# Hall polynomial

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The Hall polynomials in mathematics were developed by Philip Hall in the 1950s in the study of group representations.

A finite abelian p-group M is a direct sum of cyclic p-power components ${\displaystyle C_{p_{i}^{\lambda }}}$ where ${\displaystyle \lambda =(\lambda _{1},\lambda _{2},\ldots )}$ is a partition of ${\displaystyle n}$ called the type of M. Let ${\displaystyle g_{\mu ,\nu }^{\lambda }(p)}$ be the number of subgroups N of M such that N has type ${\displaystyle \nu }$ and the quotient M/N has type ${\displaystyle \mu }$. Hall showed that the functions g are polynomial functions of p with integer coefficients: these are the Hall polynomials.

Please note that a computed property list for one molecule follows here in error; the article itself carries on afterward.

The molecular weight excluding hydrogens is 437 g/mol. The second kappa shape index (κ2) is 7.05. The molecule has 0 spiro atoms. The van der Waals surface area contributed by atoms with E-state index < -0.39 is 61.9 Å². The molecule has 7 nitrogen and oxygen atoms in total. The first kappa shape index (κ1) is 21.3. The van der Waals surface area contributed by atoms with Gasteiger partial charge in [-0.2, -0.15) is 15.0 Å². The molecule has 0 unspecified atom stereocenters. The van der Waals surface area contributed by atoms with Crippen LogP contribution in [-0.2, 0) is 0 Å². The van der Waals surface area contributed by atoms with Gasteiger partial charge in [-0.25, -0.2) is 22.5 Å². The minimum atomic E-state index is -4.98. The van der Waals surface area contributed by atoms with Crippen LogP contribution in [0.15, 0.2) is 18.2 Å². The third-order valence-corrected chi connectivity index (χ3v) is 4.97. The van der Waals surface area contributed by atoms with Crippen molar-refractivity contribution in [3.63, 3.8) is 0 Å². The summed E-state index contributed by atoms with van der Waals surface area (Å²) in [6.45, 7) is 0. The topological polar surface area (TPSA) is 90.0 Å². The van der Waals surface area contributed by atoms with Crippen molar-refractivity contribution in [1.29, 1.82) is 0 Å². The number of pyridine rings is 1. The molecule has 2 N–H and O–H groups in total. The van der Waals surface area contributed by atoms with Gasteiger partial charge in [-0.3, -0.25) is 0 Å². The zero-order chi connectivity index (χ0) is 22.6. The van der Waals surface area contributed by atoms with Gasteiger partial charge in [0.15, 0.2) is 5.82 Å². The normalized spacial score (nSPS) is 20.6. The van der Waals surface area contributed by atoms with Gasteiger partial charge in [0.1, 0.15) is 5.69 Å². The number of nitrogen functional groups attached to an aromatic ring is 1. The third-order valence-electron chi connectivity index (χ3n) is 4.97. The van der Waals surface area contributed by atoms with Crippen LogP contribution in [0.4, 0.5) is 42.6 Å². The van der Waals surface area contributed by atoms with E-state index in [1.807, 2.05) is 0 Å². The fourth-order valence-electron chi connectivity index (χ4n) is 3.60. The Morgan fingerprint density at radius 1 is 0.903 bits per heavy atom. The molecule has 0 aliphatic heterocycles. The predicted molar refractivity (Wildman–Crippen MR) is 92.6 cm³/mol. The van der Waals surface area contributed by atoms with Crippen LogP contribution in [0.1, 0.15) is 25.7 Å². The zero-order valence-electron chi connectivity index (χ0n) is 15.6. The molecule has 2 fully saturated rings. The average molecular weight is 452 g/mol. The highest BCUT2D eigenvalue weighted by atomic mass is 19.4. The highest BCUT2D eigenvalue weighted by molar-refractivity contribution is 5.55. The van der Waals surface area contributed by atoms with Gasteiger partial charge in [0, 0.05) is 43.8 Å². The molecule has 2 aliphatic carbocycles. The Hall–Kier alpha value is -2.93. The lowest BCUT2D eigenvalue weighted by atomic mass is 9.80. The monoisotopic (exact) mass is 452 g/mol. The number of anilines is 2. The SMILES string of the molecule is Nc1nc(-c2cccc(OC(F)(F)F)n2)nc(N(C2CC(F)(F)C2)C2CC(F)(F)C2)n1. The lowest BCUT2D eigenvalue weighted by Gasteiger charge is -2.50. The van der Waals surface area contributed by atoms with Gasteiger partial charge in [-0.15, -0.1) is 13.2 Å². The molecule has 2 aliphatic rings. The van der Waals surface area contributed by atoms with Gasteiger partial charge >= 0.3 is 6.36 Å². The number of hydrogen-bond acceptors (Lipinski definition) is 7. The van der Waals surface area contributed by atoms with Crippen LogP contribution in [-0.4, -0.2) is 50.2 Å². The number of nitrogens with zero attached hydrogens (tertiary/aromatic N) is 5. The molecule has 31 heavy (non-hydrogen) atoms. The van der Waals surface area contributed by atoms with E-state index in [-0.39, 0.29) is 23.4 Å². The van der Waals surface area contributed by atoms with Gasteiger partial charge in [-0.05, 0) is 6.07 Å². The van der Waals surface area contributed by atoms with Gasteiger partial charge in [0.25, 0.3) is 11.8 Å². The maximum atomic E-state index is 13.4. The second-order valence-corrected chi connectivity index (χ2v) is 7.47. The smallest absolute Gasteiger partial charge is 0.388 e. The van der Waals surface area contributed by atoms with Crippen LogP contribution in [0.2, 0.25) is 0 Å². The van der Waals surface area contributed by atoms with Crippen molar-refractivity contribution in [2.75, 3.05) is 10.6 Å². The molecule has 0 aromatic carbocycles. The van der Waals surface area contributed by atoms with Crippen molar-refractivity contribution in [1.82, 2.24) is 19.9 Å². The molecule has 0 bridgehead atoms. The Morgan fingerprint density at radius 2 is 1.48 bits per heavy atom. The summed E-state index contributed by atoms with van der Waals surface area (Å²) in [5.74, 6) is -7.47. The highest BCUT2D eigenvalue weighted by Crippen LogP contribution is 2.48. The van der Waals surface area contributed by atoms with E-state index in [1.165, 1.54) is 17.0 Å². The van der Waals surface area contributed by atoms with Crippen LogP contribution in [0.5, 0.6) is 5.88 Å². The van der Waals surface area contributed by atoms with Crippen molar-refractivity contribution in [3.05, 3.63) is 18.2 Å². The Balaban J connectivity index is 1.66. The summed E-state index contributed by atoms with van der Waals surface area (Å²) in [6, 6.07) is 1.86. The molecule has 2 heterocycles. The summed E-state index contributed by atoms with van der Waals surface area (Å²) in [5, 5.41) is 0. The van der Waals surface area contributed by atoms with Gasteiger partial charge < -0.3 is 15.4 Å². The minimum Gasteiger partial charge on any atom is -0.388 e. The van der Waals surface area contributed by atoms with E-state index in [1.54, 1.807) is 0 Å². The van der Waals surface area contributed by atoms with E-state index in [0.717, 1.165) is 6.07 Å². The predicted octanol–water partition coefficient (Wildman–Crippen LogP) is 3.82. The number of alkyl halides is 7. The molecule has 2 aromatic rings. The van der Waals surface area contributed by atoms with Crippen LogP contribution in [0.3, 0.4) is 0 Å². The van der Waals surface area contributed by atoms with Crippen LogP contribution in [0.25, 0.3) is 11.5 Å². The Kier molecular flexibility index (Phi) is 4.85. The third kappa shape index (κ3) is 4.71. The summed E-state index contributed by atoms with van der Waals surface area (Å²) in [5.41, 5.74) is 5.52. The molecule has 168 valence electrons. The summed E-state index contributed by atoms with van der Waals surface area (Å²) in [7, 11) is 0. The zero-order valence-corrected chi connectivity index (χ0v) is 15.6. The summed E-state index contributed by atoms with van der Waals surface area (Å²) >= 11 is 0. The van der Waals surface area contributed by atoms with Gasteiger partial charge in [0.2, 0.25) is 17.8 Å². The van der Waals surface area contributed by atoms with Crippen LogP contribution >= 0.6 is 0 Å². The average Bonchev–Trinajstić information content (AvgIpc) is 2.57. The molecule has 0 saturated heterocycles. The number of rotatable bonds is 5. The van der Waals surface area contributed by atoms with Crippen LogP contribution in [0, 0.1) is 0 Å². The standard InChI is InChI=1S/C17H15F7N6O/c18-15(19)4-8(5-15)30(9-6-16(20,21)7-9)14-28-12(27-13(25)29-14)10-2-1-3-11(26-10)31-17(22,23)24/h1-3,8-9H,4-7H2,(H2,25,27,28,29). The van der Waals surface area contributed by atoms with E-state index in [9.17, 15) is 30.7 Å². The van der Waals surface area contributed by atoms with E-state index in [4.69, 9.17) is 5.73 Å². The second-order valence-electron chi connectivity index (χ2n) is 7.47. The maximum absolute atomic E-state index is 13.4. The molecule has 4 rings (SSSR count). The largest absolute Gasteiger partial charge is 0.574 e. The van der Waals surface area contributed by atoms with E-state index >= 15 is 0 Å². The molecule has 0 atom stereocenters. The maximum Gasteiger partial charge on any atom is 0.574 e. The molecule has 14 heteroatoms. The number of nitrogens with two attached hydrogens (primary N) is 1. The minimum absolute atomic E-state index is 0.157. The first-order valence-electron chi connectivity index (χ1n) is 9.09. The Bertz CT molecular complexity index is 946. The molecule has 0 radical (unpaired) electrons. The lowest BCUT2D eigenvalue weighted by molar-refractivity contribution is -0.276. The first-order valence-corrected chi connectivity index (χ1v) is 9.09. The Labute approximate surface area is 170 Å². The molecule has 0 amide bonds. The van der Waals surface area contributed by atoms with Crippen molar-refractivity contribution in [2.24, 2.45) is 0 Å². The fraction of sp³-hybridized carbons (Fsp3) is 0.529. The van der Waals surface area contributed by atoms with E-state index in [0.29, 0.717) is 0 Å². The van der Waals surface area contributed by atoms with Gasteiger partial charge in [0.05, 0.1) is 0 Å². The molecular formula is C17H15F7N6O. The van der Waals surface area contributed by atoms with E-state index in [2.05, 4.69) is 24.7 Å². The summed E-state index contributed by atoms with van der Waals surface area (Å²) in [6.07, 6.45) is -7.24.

Hall next constructs an algebra ${\displaystyle H(p)}$ with symbols ${\displaystyle u_{\lambda }}$ a generators and multiplication given by the ${\displaystyle g_{\mu ,\nu }^{\lambda }}$ as structure constants

${\displaystyle u_{\mu }u_{\nu }=\sum _{\lambda }g_{\mu ,\nu }^{\lambda }u_{\lambda }}$

which is freely generated by the ${\displaystyle u_{\mathbf {1} _{n}}}$ corresponding to the elementary p-groups. The map from ${\displaystyle H(p)}$ to the algebra of symmetric functions ${\displaystyle e_{n}}$ given by ${\displaystyle u_{\mathbf {1} _{n}}\mapsto p^{-n(n-1)}e_{n}}$ is a homomorphism and its image may be interpreted as the Hall-Littlewood polynomial functions. The theory of Schur functions is thus closely connected with the theory of Hall polynomials.

## References

• I.G. Macdonald, Symmetric functions and Hall polynomials, (Oxford University Press, 1979) ISBN 0-19-853530-9